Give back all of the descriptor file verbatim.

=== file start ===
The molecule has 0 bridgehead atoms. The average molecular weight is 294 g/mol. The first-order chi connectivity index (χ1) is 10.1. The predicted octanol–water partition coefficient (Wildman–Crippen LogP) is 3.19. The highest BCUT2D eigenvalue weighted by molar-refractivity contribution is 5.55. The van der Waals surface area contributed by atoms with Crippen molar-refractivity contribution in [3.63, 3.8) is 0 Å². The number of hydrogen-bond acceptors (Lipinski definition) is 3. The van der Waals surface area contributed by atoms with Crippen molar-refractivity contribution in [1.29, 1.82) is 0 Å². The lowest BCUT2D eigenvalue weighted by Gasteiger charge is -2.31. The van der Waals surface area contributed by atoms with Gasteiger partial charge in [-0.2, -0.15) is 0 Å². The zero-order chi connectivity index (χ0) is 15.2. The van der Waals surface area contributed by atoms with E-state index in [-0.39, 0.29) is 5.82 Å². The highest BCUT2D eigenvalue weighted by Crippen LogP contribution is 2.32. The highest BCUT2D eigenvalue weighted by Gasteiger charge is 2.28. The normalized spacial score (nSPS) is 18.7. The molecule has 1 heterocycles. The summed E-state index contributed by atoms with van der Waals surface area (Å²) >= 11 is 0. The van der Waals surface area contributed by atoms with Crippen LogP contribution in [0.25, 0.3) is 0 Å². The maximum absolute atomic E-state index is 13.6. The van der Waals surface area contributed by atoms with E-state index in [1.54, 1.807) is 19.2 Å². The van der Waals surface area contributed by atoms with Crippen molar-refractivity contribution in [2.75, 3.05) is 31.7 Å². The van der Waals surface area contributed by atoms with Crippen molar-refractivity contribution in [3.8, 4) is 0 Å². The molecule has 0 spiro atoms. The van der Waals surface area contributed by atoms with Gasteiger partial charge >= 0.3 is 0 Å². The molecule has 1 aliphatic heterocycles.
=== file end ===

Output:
The molecule has 0 bridgehead atoms. The average molecular weight is 294 g/mol. The first-order chi connectivity index (χ1) is 10.1. The predicted octanol–water partition coefficient (Wildman–Crippen LogP) is 3.19. The highest BCUT2D eigenvalue weighted by molar-refractivity contribution is 5.55. The van der Waals surface area contributed by atoms with Crippen molar-refractivity contribution in [3.63, 3.8) is 0 Å². The number of hydrogen-bond acceptors (Lipinski definition) is 3. The van der Waals surface area contributed by atoms with Crippen molar-refractivity contribution in [1.29, 1.82) is 0 Å². The lowest BCUT2D eigenvalue weighted by Gasteiger charge is -2.31. The van der Waals surface area contributed by atoms with Gasteiger partial charge in [-0.2, -0.15) is 0 Å². The zero-order chi connectivity index (χ0) is 15.2. The van der Waals surface area contributed by atoms with E-state index in [-0.39, 0.29) is 5.82 Å². The highest BCUT2D eigenvalue weighted by Crippen LogP contribution is 2.32. The highest BCUT2D eigenvalue weighted by Gasteiger charge is 2.28. The normalized spacial score (nSPS) is 18.7. The molecule has 1 heterocycles. The summed E-state index contributed by atoms with van der Waals surface area (Å²) >= 11 is 0. The van der Waals surface area contributed by atoms with Crippen LogP contribution in [0.25, 0.3) is 0 Å². The maximum absolute atomic E-state index is 13.6. The van der Waals surface area contributed by atoms with E-state index in [1.54, 1.807) is 19.2 Å². The van der Waals surface area contributed by atoms with Crippen molar-refractivity contribution in [2.75, 3.05) is 31.7 Å². The van der Waals surface area contributed by atoms with Crippen molar-refractivity contribution in [3.8, 4) is 0 Å². The molecule has 0 spiro atoms. The van der Waals surface area contributed by atoms with Gasteiger partial charge >= 0.3 is 0 Å². The molecule has 1 aliphatic heterocycles.